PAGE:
Hydrogen fuel firm passes ‘critical threshold’ in quest to split water with sunlight
Hypersolar takes major step in developing hydrogen production method
SANTA BARBARA, Calif.—HyperSolar, Inc., a company developing technology that aims to produce renewable hydrogen using sunlight and any source of water, has announced it has reached a significant milestone in its effort to split water molecules for the production of renewable hydrogen fuel.
The company’s technology has reached the minimum 1.5 volts threshold needed to split water molecules into hydrogen and oxygen for commercially viable applications.
“The 1.55 V breakthrough, in a low-cost single solar cell element, is representative of the tremendous progression of the technology,” the company said.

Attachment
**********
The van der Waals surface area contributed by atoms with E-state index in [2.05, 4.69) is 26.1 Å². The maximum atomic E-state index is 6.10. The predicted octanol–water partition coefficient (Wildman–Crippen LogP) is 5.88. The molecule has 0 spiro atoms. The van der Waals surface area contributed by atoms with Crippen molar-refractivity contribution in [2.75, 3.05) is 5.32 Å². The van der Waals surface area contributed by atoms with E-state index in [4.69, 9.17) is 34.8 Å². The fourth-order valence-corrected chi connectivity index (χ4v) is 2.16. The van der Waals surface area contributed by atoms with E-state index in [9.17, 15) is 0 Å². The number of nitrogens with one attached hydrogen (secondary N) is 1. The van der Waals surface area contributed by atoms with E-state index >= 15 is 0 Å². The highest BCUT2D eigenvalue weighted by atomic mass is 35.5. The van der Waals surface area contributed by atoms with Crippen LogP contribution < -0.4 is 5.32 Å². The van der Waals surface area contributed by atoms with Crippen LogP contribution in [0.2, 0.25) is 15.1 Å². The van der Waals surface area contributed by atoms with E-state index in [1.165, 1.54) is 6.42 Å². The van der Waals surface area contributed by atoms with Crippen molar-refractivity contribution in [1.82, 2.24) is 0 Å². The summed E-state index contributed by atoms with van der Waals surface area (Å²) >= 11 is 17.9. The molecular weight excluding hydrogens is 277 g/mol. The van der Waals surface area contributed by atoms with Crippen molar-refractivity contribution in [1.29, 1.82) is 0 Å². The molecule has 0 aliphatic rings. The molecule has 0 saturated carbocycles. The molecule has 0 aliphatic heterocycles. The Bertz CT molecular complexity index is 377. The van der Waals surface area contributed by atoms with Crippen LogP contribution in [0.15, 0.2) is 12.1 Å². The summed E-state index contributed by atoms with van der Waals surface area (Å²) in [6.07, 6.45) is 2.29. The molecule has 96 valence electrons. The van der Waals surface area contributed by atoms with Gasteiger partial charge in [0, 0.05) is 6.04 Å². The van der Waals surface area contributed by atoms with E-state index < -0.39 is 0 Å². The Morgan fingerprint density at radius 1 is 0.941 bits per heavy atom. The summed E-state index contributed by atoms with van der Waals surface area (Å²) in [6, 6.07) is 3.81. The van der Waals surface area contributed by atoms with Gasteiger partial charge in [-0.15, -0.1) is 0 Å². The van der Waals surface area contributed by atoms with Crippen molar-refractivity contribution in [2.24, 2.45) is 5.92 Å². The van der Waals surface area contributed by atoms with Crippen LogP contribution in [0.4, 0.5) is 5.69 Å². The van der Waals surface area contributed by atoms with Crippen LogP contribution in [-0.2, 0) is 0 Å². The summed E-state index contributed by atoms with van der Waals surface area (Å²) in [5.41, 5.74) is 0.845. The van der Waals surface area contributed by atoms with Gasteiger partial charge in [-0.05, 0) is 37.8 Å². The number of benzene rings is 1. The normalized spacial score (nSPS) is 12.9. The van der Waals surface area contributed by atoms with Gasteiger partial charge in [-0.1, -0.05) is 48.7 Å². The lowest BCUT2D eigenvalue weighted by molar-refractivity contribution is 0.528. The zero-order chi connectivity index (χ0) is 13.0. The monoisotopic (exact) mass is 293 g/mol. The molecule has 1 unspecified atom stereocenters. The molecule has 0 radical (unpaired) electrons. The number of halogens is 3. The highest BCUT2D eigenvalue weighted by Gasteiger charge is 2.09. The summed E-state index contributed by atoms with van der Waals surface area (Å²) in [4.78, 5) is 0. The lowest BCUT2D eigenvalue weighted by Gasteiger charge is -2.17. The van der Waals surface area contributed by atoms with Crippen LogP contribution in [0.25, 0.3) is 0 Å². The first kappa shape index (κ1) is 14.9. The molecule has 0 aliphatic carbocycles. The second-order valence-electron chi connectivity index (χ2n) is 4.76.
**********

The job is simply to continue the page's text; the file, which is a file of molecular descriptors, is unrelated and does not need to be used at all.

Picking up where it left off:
“We are focused on identifying the next steps for the technology that will make it possible for us to scale up to make a commercial technology that can produce hydrogen fuel at or near the point of distribution, using only water and sunlight,” HyperSolar CEO, Tim Young, added.
The technology, which centres on using a low-cost system to emulate the core function of photosynthesis, aims to improve on other techniques that waste energy when converting water to hydrogen and oxygen. The commercial applications of the breakthrough could be significant, with the market for hydrogen fuel poised for significant growth if a reliable, non-energy-intensive method for producing hydrogen is developed.
Though the company announced earlier this year it had exceeded the 1.23 volts theoretical minimum voltage needed to split water, the 1.55 volts achievement opens the technology to commercial applications. The company said it will now focus on increasing the hydrogen production efficiencies of their “inexpensive light driven hydrogen generation particles” by bonding the ideal fuel production catalyst to the low-cost high-voltage solar cell.
The company’s early proof of prototype in action using only sunlight